Newspapers and The Party Of Big Government
Powerline’s John Hinderaker has one of the more important blog posts of recent memory. It uses the editorials of the New York Times from 2003 forward to make the crucial points that the spending already sought and gained by President Obama as well as that he is reaching for in the outyears dwarfs all that President Bush presided over throughout his presidency. John hammers the hapless and failing Times for its lack of integrity or even memory, but the key is not the intellectual dishonesty of the paper, but the vast deficits and tax hikes being sought by the new president and a hard left Congress. Hinderaker’s piece is top quality opinion journalism built on careful attention to the facts of the tax and spending plans of the new president and his Congressional allies. It is the sort of reporting and analysis which ought to be in every newspaper in the country but which appears only in the Wall Street Journal.
The newspaper industry is indeed failing before our eyes, and a great deal of that failure has to be because of the widespread and justified alienation of news consumers who do not trust the legions of “journalists” working in MSM to be critical of the party of government. Yes, the move to the internet has crushed advertising, but this shift was preceded by decades of steady attrition of subscribers who simply grew disgusted with the bias of the papers’ staffs from top to bottom. I wonder what would be the fate of the struggling Los Angeles Times if it consciously adopted a conservative opinion voice and a posture of searching criticism towards Los Angeles (facing a billion dollar budget shortfall because of pension obligations) Sacramento and the Obama Administration. This would require significant restaffing because there are simply not many reporters and editors out there who are even aware of their deep biases much less great numbers of serious center-right professionals to replace the lefties, but I think center-right independents and conservatives across the California and perhaps the country would rally to such a project if it was begun. The D.C. Examiner and the Washington Times are both valuable contributors to the project of serious scrutiny of the Obama agenda, but an old media brand on the West Coast that took on the newly empowered D.C. elite while also bringing accountability to the massively dysfunctional state and local governments of the Golden State would find that the audience its agenda journalism drove away over decades is still there, waiting for an honest newspaper to serve the public interest.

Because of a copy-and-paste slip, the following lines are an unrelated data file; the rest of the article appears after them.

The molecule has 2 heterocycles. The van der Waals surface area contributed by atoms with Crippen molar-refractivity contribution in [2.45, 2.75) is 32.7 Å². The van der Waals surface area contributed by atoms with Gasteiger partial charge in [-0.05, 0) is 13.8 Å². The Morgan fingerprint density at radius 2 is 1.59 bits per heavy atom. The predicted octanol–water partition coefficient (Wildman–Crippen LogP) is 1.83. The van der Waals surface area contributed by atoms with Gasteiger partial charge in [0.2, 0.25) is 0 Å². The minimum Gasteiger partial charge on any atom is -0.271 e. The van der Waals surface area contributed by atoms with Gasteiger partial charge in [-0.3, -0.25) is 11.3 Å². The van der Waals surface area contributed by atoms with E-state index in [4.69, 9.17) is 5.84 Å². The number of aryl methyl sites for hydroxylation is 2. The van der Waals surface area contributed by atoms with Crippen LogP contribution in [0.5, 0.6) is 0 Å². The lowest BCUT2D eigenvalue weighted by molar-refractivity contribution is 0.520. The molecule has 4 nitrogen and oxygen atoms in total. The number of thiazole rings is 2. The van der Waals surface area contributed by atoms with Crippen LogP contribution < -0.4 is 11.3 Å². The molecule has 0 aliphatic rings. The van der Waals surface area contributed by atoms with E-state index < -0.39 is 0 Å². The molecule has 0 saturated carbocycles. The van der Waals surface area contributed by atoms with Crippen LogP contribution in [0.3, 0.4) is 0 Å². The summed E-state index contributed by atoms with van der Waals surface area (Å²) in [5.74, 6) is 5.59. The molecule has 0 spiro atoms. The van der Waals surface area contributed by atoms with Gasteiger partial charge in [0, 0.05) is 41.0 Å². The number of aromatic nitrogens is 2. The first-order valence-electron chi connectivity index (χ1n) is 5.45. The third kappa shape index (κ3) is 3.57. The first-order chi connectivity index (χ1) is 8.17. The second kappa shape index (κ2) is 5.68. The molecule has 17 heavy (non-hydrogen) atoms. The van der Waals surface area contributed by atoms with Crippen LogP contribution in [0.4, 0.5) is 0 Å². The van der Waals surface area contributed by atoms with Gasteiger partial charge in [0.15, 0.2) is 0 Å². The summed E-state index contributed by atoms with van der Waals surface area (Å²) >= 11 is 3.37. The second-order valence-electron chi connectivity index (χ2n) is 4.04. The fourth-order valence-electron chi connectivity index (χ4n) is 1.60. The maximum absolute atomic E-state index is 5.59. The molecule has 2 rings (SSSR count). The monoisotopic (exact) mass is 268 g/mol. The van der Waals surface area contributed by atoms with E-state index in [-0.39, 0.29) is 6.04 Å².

The story on the L.A. deficit is from the Los Angeles Times, btw, and is appeared exactly four days before what is essentially an uncontested reelection for Mayor Villaraigosa. The Times has made no serious, sustained attempt to alert the public to this tidal wave of red ink headed towards the city. Neither did the paper present serious reporting on alternatives to the massive state tax hikes that will cripple the state’s economic recovery, nor is it reporting on the growing tax revolt that could well defeat even the massively funded ballot measures in May that will enable the party of government to sail through tough times without serious pain. Like most MSM, the Times is just a tame, kept newsletter for government-centric interest groups and the government itself. If new ownership turned it into a real newspaper with genuine hostility to the deeply entrenched power of California’s party of government, it could prosper again.
Newspapers don’t have to die. But suicide is the right term for continuing to try and package liberalism as news.